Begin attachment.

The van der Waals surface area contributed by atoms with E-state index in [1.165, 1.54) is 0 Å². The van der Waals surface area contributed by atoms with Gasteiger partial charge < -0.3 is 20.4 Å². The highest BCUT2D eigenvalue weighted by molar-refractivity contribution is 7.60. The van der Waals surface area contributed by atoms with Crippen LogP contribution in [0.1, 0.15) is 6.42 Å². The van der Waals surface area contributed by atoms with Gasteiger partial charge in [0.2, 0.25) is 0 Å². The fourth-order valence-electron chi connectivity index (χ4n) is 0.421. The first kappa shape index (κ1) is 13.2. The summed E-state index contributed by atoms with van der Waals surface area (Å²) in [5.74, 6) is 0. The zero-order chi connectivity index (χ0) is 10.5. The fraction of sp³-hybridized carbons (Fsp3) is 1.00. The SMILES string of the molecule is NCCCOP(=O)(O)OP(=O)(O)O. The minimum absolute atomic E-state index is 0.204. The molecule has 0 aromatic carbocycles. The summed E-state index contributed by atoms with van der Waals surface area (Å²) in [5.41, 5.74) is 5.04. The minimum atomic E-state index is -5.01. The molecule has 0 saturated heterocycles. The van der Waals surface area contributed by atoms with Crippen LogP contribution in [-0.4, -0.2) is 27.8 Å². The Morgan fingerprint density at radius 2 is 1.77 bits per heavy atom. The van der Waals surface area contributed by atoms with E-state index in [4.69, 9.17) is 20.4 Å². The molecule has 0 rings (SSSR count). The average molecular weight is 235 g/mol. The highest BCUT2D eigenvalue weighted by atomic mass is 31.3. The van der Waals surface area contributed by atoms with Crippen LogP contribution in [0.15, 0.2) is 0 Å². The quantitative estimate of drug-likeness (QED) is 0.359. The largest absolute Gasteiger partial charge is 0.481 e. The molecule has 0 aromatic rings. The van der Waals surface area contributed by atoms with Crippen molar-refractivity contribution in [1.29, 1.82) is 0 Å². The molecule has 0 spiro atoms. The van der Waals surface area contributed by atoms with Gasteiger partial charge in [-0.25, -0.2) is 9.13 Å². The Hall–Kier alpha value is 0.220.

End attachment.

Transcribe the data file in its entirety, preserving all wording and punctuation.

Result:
The van der Waals surface area contributed by atoms with E-state index in [1.165, 1.54) is 0 Å². The van der Waals surface area contributed by atoms with Gasteiger partial charge < -0.3 is 20.4 Å². The highest BCUT2D eigenvalue weighted by molar-refractivity contribution is 7.60. The van der Waals surface area contributed by atoms with Crippen LogP contribution in [0.1, 0.15) is 6.42 Å². The van der Waals surface area contributed by atoms with Gasteiger partial charge in [0.2, 0.25) is 0 Å². The fourth-order valence-electron chi connectivity index (χ4n) is 0.421. The first kappa shape index (κ1) is 13.2. The summed E-state index contributed by atoms with van der Waals surface area (Å²) in [5.74, 6) is 0. The zero-order chi connectivity index (χ0) is 10.5. The fraction of sp³-hybridized carbons (Fsp3) is 1.00. The SMILES string of the molecule is NCCCOP(=O)(O)OP(=O)(O)O. The minimum absolute atomic E-state index is 0.204. The molecule has 0 aromatic carbocycles. The summed E-state index contributed by atoms with van der Waals surface area (Å²) in [5.41, 5.74) is 5.04. The minimum atomic E-state index is -5.01. The molecule has 0 saturated heterocycles. The van der Waals surface area contributed by atoms with Crippen LogP contribution in [-0.4, -0.2) is 27.8 Å². The Morgan fingerprint density at radius 2 is 1.77 bits per heavy atom. The van der Waals surface area contributed by atoms with E-state index in [4.69, 9.17) is 20.4 Å². The molecule has 0 rings (SSSR count). The average molecular weight is 235 g/mol. The highest BCUT2D eigenvalue weighted by atomic mass is 31.3. The van der Waals surface area contributed by atoms with Crippen LogP contribution in [0.15, 0.2) is 0 Å². The quantitative estimate of drug-likeness (QED) is 0.359. The largest absolute Gasteiger partial charge is 0.481 e. The molecule has 0 aromatic rings. The van der Waals surface area contributed by atoms with Crippen molar-refractivity contribution in [1.29, 1.82) is 0 Å². The molecule has 0 spiro atoms. The van der Waals surface area contributed by atoms with Gasteiger partial charge in [-0.25, -0.2) is 9.13 Å². The Hall–Kier alpha value is 0.220.